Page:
There is an unfortunate tendency among higher education publications to measure the quality of online education by surveying faculty on whether they think online education is as good as face-to-face learning. But do these surveys ask whether the faculty answering have actually taught an online course? Plus, why assume face-to-face learning is the standard of quality? Why not ask whether face-to-face-learning is as good as online learning?
By contrast, in a Forbes article, Brandon Busteed cites numerous studies showing that the outcomes of online education are not only as good as face-to-face learning, but often better (Busteed, 2019). For instance, the average first-time pass rate for distance learners at law schools taking California’s First Year Student Law Exam (FYSLE) was slightly more than twice that of learners at traditional law schools in the state—34.8 percent versus 17.1 percent.
Similar results appear when students are surveyed about their experiences with online education. The University of Essex’s online degrees were in the top 18 percent of all U.K. degrees in Britain’s National Student Survey, and a study by Learning House found that 85 percent of students surveyed who had experience in both face-to-face and online learning said online courses are as good or better than face-to-face courses.
There could be any number of reasons for these results, but one reason jumps out: Online courses tend to have more assessments than face-to-face courses. Online course developers generally build at least one assessment per week into the course, and more if you count discussions. By contrast, most face-to-face courses have about one every few weeks, well after the student has covered the learning content. Studies have consistently shown that more, shorter, assessments yield better learning outcomes than fewer, longer assessments (Holmes, 2015).
An obvious way to add assessments to a course is by breaking down larger assessments into shorter weekly assessments. While this is undoubtedly an improvement, an end-of-module assessment will not help the student understand the material itself. These later assessments embody the “pitch and catch” theory of assessment—that information is pitched to students via readings and lectures, and assessments are just a means of measuring how much of that information is caught. By contrast, assessments can help teach the content when they are integrated into the content itself.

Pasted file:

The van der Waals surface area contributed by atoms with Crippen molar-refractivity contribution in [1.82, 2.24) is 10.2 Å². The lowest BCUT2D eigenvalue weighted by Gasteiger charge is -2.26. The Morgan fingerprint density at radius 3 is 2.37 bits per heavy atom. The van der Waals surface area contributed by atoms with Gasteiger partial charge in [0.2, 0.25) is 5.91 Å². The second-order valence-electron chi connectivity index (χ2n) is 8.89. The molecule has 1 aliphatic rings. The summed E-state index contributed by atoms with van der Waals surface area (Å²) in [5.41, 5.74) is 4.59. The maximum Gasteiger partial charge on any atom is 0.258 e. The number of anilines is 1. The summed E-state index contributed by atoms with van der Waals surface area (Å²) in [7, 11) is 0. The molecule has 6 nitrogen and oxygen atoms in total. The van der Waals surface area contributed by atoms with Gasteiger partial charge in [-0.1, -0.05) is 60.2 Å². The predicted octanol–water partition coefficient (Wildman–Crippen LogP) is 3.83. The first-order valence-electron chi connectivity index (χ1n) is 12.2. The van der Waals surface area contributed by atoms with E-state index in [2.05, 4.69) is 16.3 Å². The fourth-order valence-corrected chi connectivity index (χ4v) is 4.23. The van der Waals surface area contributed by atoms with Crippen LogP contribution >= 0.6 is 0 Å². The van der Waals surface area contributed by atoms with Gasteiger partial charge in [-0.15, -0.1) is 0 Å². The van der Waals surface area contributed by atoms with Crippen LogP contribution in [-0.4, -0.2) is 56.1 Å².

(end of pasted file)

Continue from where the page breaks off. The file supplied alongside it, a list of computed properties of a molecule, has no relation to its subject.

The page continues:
One method to tie assessments to content is to begin a module with a short ungraded quiz about the coming topic. In a face-to-face course this can be done with an audience response system like Kahoot, while the LMS quizzing tool can be used in online courses. These pre-module assessments activate student thinking about the topic using their prior understanding, which is important because knowledge-building happens by connecting new information to prior understandings. These pre-module assessments will also motivate student interest in the topic when they are used to expose incorrect assumptions.
For instance, a physics instructor may start a unit on gas mechanics by asking students what would happen if a balloon were filled with helium, tied to the seat of a car with the windows shut, and the car was driven forward. Will the balloon stay in one place, go backward, or go forward? The answer is that it will go forward, which is counterintuitive, and thus most students will get it wrong. The counterintuitive answer creates interest among students in finding out why they were wrong. Not only are students more engaged in what follows, but they will see how their prior assumptions and reasoning about the situation were incorrect. The lesson thus teaches them more than just a singular fact about gas dynamics, it teaches them something about how to approach problems in the field.